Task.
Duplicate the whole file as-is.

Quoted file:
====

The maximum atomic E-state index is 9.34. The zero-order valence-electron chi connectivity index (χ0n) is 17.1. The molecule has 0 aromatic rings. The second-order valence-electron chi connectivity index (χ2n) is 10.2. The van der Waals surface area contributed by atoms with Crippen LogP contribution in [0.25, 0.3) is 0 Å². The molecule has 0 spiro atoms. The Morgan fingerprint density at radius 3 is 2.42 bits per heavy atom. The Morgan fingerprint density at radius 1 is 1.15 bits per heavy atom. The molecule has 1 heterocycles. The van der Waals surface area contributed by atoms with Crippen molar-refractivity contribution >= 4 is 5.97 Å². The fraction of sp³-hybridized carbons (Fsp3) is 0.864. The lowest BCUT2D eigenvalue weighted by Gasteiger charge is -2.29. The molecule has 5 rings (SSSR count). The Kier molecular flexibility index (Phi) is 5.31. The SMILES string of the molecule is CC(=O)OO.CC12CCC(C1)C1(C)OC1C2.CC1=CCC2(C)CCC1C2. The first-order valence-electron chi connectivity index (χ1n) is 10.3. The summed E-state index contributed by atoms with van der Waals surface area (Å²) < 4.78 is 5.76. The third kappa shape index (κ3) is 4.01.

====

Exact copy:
The maximum atomic E-state index is 9.34. The zero-order valence-electron chi connectivity index (χ0n) is 17.1. The molecule has 0 aromatic rings. The second-order valence-electron chi connectivity index (χ2n) is 10.2. The van der Waals surface area contributed by atoms with Crippen LogP contribution in [0.25, 0.3) is 0 Å². The molecule has 0 spiro atoms. The Morgan fingerprint density at radius 3 is 2.42 bits per heavy atom. The Morgan fingerprint density at radius 1 is 1.15 bits per heavy atom. The molecule has 1 heterocycles. The van der Waals surface area contributed by atoms with Crippen molar-refractivity contribution >= 4 is 5.97 Å². The fraction of sp³-hybridized carbons (Fsp3) is 0.864. The lowest BCUT2D eigenvalue weighted by Gasteiger charge is -2.29. The molecule has 5 rings (SSSR count). The Kier molecular flexibility index (Phi) is 5.31. The SMILES string of the molecule is CC(=O)OO.CC12CCC(C1)C1(C)OC1C2.CC1=CCC2(C)CCC1C2. The first-order valence-electron chi connectivity index (χ1n) is 10.3. The summed E-state index contributed by atoms with van der Waals surface area (Å²) < 4.78 is 5.76. The third kappa shape index (κ3) is 4.01.